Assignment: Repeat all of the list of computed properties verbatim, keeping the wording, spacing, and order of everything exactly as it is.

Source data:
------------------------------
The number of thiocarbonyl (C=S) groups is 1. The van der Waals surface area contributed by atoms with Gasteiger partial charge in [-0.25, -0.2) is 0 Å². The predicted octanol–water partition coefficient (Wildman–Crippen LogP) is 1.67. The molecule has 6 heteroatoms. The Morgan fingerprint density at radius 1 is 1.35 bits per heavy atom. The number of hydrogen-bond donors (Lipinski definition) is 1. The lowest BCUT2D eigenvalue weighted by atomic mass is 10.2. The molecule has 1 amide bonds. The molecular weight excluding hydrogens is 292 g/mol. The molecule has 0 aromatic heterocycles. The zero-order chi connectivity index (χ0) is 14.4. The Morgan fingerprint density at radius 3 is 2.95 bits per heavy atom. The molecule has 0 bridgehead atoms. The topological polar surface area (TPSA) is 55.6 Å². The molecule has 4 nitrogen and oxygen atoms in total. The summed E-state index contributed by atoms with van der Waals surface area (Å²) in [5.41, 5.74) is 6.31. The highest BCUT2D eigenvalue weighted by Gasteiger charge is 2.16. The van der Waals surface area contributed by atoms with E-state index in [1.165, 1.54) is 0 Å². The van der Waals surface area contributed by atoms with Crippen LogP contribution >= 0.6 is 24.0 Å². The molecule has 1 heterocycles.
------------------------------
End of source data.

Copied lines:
The number of thiocarbonyl (C=S) groups is 1. The van der Waals surface area contributed by atoms with Gasteiger partial charge in [-0.25, -0.2) is 0 Å². The predicted octanol–water partition coefficient (Wildman–Crippen LogP) is 1.67. The molecule has 6 heteroatoms. The Morgan fingerprint density at radius 1 is 1.35 bits per heavy atom. The number of hydrogen-bond donors (Lipinski definition) is 1. The lowest BCUT2D eigenvalue weighted by atomic mass is 10.2. The molecule has 1 amide bonds. The molecular weight excluding hydrogens is 292 g/mol. The molecule has 0 aromatic heterocycles. The zero-order chi connectivity index (χ0) is 14.4. The Morgan fingerprint density at radius 3 is 2.95 bits per heavy atom. The molecule has 0 bridgehead atoms. The topological polar surface area (TPSA) is 55.6 Å². The molecule has 4 nitrogen and oxygen atoms in total. The summed E-state index contributed by atoms with van der Waals surface area (Å²) in [5.41, 5.74) is 6.31. The highest BCUT2D eigenvalue weighted by Gasteiger charge is 2.16. The van der Waals surface area contributed by atoms with E-state index in [1.165, 1.54) is 0 Å². The van der Waals surface area contributed by atoms with Crippen LogP contribution >= 0.6 is 24.0 Å². The molecule has 1 heterocycles.